5th Manitoba Legislature

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The members of the 5th Manitoba Legislature were elected in the Manitoba general election held in January 1883. The legislature sat from May 17, 1883, to November 11, 1886.[1]

Premier John Norquay formed a majority government.[2] This is believed to be the first Manitoba provincial election where candidates ran for election purely on party lines.[3]

Thomas Greenway was Leader of the Opposition.[4]

Alexander Murray served as speaker for the assembly.[1]

There were four sessions of the 5th Legislature:[1]

Session Start End
1st May 17, 1883 July 7, 1883
2nd March 13, 1884 June 3, 1884
3rd March 19, 1885 May 2, 1885
4th March 4, 1886 May 28, 1886

James Cox Aikins was Lieutenant Governor of Manitoba.[5]

Members of the Assembly[edit]

The following members were elected to the assembly in 1883:[1]

Member Electoral district Party[6]
  Alexander Murray Assiniboia Conservative
  Joseph Woodworth Brandon Conservative
  Edward Leacock Birtle Conservative
  Edward Fairbanks Baie St. Paul Conservative
  Isaiah Mawhinney Burnside Conservative
  Joseph Lecomte Cartier Conservative
  John Andrew Davidson Dauphin Conservative
  David H. Wilson Dufferin North Conservative
  William Winram Dufferin South Liberal
  Frederick Ernest Burnham Emerson Liberal
  William Crawford High Bluff and Poplar Point Conservative
  Alexander Sutherland Kildonan and St. Paul Conservative
  Maxime Goulet La Verendrye Conservative
  David Howard Harrison Minnedosa Conservative
  Henry Tennant Morris Conservative
  Thomas Greenway Mountain Liberal
  Charles Hay Norfolk Liberal
  Joseph Martin Portage la Prairie Liberal
  Samuel Jacob Jackson Rockwood Liberal
  James Andrew Miller[nb 1][7] Rat Portage Conservative
  John Norquay St. Andrews Conservative
  Alphonse Larivière St. Boniface Conservative
  John Beresford Allan St. Clements Conservative
  Edward Gigot St. Francois Xavier Conservative
  Alexander Kittson Ste. Agathe Conservative
  John Hedley Bell Springfield Liberal
  Finlay Young Turtle Mountain Liberal
  Corydon Partlow Brown Westbourne Conservative
  Elias George Conklin Winnipeg North Liberal
  Albert Clements Killam Winnipeg South Liberal
  William Wagner Woodlands Conservative

Notes:

  1. ^ Election held September 21, 1883, because part of division was located in disputed territory; division dissolved in 1884 after Privy Council of Canada ruled against Manitoba's claim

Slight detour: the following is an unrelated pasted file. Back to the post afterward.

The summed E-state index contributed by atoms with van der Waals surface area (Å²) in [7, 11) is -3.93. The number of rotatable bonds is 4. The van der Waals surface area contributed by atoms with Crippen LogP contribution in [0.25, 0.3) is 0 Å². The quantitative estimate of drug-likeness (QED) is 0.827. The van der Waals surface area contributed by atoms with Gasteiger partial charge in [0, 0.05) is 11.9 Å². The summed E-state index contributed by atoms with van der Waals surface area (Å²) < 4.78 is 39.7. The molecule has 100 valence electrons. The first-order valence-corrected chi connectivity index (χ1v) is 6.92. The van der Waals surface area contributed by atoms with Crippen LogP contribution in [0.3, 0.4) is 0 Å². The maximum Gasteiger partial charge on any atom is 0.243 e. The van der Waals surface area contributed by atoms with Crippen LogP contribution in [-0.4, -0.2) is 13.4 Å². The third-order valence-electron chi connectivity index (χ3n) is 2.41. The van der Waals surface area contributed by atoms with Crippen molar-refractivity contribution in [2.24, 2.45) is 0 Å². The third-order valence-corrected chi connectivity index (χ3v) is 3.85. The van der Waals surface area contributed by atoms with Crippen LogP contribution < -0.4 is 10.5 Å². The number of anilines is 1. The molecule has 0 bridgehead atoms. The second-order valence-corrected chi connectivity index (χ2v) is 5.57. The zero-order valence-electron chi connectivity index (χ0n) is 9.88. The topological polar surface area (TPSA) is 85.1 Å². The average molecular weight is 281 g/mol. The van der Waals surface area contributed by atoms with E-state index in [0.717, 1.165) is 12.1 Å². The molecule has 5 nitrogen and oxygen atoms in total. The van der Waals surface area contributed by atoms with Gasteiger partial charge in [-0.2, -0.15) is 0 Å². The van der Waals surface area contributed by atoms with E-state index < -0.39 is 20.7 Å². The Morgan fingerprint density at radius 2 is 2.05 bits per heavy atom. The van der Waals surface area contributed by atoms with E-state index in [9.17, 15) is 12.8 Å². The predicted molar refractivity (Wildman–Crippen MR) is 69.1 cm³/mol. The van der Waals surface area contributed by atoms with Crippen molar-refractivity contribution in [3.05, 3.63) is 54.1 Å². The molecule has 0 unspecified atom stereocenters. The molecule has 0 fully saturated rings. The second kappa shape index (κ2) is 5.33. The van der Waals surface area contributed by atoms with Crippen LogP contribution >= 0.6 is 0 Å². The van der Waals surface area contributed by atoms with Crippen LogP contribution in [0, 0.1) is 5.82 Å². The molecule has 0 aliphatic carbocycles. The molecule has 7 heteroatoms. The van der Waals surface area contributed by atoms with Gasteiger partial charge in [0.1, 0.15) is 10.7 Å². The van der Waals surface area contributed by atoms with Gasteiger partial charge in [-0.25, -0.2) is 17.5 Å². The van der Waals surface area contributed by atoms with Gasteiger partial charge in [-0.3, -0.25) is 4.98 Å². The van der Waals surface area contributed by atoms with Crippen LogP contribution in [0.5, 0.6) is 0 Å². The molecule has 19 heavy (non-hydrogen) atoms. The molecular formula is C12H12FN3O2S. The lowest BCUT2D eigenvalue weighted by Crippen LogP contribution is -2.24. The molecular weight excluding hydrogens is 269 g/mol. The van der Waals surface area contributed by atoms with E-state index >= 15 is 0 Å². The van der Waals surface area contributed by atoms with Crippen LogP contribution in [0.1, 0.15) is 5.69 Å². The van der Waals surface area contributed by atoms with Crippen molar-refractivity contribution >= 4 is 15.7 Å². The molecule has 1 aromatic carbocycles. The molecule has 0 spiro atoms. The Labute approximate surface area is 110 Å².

By-elections[edit]

By-elections were held to replace members for various reasons:[3]

Electoral district Member elected Affiliation Election date Reason
Portage la Prairie Joseph Martin Liberal May 26, 1883 J Martin unseated after election declared invalid
Ste. Agathe Joseph Cyr Conservative June 15, 1883 A Kittson died
Emerson Charles Douglas Conservative June 23, 1883 FE Burnham unseated after election declared invalid
La Verendrye Louis Prud'homme Conservative January 15, 1884 M Goulet unseated after election declared invalid
Kildonan and St. Paul John MacBeth Conservative April 8, 1884 A Sutherland died
Dufferin North David H. Wilson Conservative May 13, 1884 DH Wilson ran for reelection upon appointment as Provincial Secretary
Winnipeg South Charles Edward Hamilton Conservative February 24, 1885 AC Killam named to Supreme Court of Canada
La Verendrye James Prendergast Conservative August 24, 1885 L Prud'homme named a county court judge

Notes:


References[edit]

  1. ^ a b c d "Members of the Fifth Legislative Assembly of Manitoba (1883-1886)". Memorable Manitobans. Manitoba Historical Society. Retrieved 2012-09-27. 
  2. ^ Friesen, Gerald (1982). "Norquay, John". In Halpenny, Francess G. Dictionary of Canadian Biography. XI (1881–1890) (online ed.). University of Toronto Press. 
  3. ^ a b Robertson, John Palmerston (1887). A political manual of the province of Manitoba and the North-west Territories. pp. 92–94. Retrieved 2012-09-28. 
  4. ^ "Leaders of the Opposition - Manitoba". Library of Parliament. Retrieved 2012-12-01. 
  5. ^ "Past lieutenant governors". Lieutenant Governor of Manitoba. Archived from the original on 2014-01-05. Retrieved 2014-07-21. 
  6. ^ "Historical Summaries" (PDF). Elections Manitoba. Retrieved 2012-09-23. 
  7. ^ Gibson, Lee (1982). "Miller, James Andrews". In Halpenny, Francess G. Dictionary of Canadian Biography. XI (1881–1890) (online ed.). University of Toronto Press.